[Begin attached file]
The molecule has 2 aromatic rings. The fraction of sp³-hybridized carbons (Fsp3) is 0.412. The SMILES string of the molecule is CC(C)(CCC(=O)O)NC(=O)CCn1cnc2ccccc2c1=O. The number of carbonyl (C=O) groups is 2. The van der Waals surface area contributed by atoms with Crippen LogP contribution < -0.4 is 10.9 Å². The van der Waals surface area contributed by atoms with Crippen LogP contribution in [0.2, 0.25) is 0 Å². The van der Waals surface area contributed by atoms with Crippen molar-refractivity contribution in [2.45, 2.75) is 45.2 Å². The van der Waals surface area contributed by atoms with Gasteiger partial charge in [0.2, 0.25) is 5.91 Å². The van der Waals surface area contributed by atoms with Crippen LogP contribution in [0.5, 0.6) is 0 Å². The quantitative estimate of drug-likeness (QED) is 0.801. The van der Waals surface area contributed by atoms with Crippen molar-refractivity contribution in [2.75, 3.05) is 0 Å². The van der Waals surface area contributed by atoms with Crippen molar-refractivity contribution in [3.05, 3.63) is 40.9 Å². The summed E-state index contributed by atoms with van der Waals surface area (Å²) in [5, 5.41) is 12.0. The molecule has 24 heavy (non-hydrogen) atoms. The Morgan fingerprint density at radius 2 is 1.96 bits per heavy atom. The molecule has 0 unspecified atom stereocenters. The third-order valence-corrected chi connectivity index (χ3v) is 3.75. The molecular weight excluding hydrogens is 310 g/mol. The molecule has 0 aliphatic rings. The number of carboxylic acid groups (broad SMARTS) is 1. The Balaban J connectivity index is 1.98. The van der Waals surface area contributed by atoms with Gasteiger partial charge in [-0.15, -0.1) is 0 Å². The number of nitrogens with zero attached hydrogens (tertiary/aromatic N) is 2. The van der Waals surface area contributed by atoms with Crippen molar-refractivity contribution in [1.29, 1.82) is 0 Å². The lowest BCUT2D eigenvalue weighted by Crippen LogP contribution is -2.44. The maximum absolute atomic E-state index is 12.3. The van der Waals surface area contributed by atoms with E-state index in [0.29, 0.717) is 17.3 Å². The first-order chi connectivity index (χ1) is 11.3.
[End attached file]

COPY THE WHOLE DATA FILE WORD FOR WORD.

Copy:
The molecule has 2 aromatic rings. The fraction of sp³-hybridized carbons (Fsp3) is 0.412. The SMILES string of the molecule is CC(C)(CCC(=O)O)NC(=O)CCn1cnc2ccccc2c1=O. The number of carbonyl (C=O) groups is 2. The van der Waals surface area contributed by atoms with Crippen LogP contribution < -0.4 is 10.9 Å². The van der Waals surface area contributed by atoms with Crippen LogP contribution in [0.2, 0.25) is 0 Å². The van der Waals surface area contributed by atoms with Crippen molar-refractivity contribution in [2.45, 2.75) is 45.2 Å². The van der Waals surface area contributed by atoms with Gasteiger partial charge in [0.2, 0.25) is 5.91 Å². The van der Waals surface area contributed by atoms with Crippen LogP contribution in [0.5, 0.6) is 0 Å². The quantitative estimate of drug-likeness (QED) is 0.801. The van der Waals surface area contributed by atoms with Crippen molar-refractivity contribution in [2.75, 3.05) is 0 Å². The van der Waals surface area contributed by atoms with Crippen molar-refractivity contribution in [3.05, 3.63) is 40.9 Å². The summed E-state index contributed by atoms with van der Waals surface area (Å²) in [5, 5.41) is 12.0. The molecule has 24 heavy (non-hydrogen) atoms. The Morgan fingerprint density at radius 2 is 1.96 bits per heavy atom. The molecule has 0 unspecified atom stereocenters. The third-order valence-corrected chi connectivity index (χ3v) is 3.75. The molecular weight excluding hydrogens is 310 g/mol. The molecule has 0 aliphatic rings. The number of carboxylic acid groups (broad SMARTS) is 1. The Balaban J connectivity index is 1.98. The van der Waals surface area contributed by atoms with Gasteiger partial charge in [-0.15, -0.1) is 0 Å². The number of nitrogens with zero attached hydrogens (tertiary/aromatic N) is 2. The van der Waals surface area contributed by atoms with Crippen molar-refractivity contribution in [1.29, 1.82) is 0 Å². The lowest BCUT2D eigenvalue weighted by Crippen LogP contribution is -2.44. The maximum absolute atomic E-state index is 12.3. The van der Waals surface area contributed by atoms with E-state index in [0.29, 0.717) is 17.3 Å². The first-order chi connectivity index (χ1) is 11.3.